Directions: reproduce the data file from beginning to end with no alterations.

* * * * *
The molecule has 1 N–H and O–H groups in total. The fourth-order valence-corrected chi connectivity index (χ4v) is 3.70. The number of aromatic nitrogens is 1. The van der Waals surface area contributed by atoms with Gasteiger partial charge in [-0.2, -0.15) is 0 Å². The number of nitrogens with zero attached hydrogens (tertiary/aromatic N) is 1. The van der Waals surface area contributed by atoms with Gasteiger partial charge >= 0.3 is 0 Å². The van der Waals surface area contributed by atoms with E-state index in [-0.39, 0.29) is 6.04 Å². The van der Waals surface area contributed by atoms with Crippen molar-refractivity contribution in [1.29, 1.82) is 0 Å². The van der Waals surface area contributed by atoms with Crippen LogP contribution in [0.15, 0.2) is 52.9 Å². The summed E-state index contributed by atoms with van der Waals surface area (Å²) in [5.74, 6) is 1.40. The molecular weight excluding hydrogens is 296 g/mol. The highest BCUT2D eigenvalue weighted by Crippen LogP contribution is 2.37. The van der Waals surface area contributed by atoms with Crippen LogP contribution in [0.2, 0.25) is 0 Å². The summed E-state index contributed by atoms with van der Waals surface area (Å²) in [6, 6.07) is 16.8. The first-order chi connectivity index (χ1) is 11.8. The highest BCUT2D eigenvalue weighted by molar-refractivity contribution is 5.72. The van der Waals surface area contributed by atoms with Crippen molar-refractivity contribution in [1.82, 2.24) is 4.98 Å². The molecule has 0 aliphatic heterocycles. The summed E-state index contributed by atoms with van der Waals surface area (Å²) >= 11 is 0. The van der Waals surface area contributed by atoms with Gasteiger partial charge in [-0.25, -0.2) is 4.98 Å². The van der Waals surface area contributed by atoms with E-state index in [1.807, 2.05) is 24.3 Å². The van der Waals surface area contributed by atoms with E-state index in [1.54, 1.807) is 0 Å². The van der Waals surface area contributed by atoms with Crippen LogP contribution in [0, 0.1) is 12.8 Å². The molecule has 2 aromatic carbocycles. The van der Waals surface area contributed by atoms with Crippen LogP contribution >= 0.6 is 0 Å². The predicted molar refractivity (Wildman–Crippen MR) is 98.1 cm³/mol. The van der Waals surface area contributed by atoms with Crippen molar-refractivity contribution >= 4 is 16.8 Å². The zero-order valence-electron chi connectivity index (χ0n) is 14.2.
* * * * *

The molecule has 1 N–H and O–H groups in total. The fourth-order valence-corrected chi connectivity index (χ4v) is 3.70. The number of aromatic nitrogens is 1. The van der Waals surface area contributed by atoms with Gasteiger partial charge in [-0.2, -0.15) is 0 Å². The number of nitrogens with zero attached hydrogens (tertiary/aromatic N) is 1. The van der Waals surface area contributed by atoms with Gasteiger partial charge >= 0.3 is 0 Å². The van der Waals surface area contributed by atoms with E-state index in [-0.39, 0.29) is 6.04 Å². The van der Waals surface area contributed by atoms with Crippen molar-refractivity contribution in [1.29, 1.82) is 0 Å². The van der Waals surface area contributed by atoms with Crippen LogP contribution in [0.15, 0.2) is 52.9 Å². The summed E-state index contributed by atoms with van der Waals surface area (Å²) in [5.74, 6) is 1.40. The molecular weight excluding hydrogens is 296 g/mol. The highest BCUT2D eigenvalue weighted by Crippen LogP contribution is 2.37. The van der Waals surface area contributed by atoms with Crippen LogP contribution in [0.2, 0.25) is 0 Å². The summed E-state index contributed by atoms with van der Waals surface area (Å²) in [6, 6.07) is 16.8. The first-order chi connectivity index (χ1) is 11.8. The highest BCUT2D eigenvalue weighted by molar-refractivity contribution is 5.72. The van der Waals surface area contributed by atoms with Crippen molar-refractivity contribution in [1.82, 2.24) is 4.98 Å². The molecule has 0 aliphatic heterocycles. The summed E-state index contributed by atoms with van der Waals surface area (Å²) >= 11 is 0. The van der Waals surface area contributed by atoms with Gasteiger partial charge in [-0.25, -0.2) is 4.98 Å². The van der Waals surface area contributed by atoms with E-state index in [1.807, 2.05) is 24.3 Å². The van der Waals surface area contributed by atoms with E-state index in [1.54, 1.807) is 0 Å². The van der Waals surface area contributed by atoms with Crippen LogP contribution in [0, 0.1) is 12.8 Å². The molecule has 2 aromatic carbocycles. The van der Waals surface area contributed by atoms with Crippen LogP contribution >= 0.6 is 0 Å². The predicted molar refractivity (Wildman–Crippen MR) is 98.1 cm³/mol. The van der Waals surface area contributed by atoms with Crippen molar-refractivity contribution >= 4 is 16.8 Å². The zero-order valence-electron chi connectivity index (χ0n) is 14.2.